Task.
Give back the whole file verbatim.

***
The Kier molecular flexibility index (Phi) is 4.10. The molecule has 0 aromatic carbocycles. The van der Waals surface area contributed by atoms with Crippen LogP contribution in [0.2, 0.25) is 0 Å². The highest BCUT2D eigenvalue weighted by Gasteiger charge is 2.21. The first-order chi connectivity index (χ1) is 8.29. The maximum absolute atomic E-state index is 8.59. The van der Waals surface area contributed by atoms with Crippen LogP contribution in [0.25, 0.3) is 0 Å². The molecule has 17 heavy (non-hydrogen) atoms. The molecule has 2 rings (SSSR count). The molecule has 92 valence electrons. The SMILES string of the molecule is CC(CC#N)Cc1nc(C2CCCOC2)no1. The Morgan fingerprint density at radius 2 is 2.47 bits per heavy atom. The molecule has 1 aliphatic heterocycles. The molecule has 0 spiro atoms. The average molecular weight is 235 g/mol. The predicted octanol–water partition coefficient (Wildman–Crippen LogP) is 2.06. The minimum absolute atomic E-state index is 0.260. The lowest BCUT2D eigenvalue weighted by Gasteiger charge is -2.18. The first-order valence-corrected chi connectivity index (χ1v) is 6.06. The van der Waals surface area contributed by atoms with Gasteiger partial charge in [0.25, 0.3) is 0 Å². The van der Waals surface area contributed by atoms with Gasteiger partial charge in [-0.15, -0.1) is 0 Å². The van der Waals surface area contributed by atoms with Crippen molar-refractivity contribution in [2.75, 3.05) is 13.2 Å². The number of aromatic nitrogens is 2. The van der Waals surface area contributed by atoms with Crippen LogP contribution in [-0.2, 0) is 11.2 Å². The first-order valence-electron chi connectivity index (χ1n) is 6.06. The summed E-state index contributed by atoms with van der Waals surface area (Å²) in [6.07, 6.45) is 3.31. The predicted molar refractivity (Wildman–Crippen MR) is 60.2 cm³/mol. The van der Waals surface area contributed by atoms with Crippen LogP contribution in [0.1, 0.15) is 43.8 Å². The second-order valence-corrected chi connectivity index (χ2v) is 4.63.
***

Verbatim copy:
The Kier molecular flexibility index (Phi) is 4.10. The molecule has 0 aromatic carbocycles. The van der Waals surface area contributed by atoms with Crippen LogP contribution in [0.2, 0.25) is 0 Å². The highest BCUT2D eigenvalue weighted by Gasteiger charge is 2.21. The first-order chi connectivity index (χ1) is 8.29. The maximum absolute atomic E-state index is 8.59. The van der Waals surface area contributed by atoms with Crippen LogP contribution in [0.25, 0.3) is 0 Å². The molecule has 17 heavy (non-hydrogen) atoms. The molecule has 2 rings (SSSR count). The molecule has 92 valence electrons. The SMILES string of the molecule is CC(CC#N)Cc1nc(C2CCCOC2)no1. The Morgan fingerprint density at radius 2 is 2.47 bits per heavy atom. The molecule has 1 aliphatic heterocycles. The molecule has 0 spiro atoms. The average molecular weight is 235 g/mol. The predicted octanol–water partition coefficient (Wildman–Crippen LogP) is 2.06. The minimum absolute atomic E-state index is 0.260. The lowest BCUT2D eigenvalue weighted by Gasteiger charge is -2.18. The first-order valence-corrected chi connectivity index (χ1v) is 6.06. The van der Waals surface area contributed by atoms with Gasteiger partial charge in [0.25, 0.3) is 0 Å². The van der Waals surface area contributed by atoms with Gasteiger partial charge in [-0.15, -0.1) is 0 Å². The van der Waals surface area contributed by atoms with Crippen molar-refractivity contribution in [2.75, 3.05) is 13.2 Å². The number of aromatic nitrogens is 2. The van der Waals surface area contributed by atoms with Crippen LogP contribution in [-0.2, 0) is 11.2 Å². The first-order valence-electron chi connectivity index (χ1n) is 6.06. The summed E-state index contributed by atoms with van der Waals surface area (Å²) in [6.07, 6.45) is 3.31. The predicted molar refractivity (Wildman–Crippen MR) is 60.2 cm³/mol. The van der Waals surface area contributed by atoms with Crippen LogP contribution in [0.1, 0.15) is 43.8 Å². The second-order valence-corrected chi connectivity index (χ2v) is 4.63.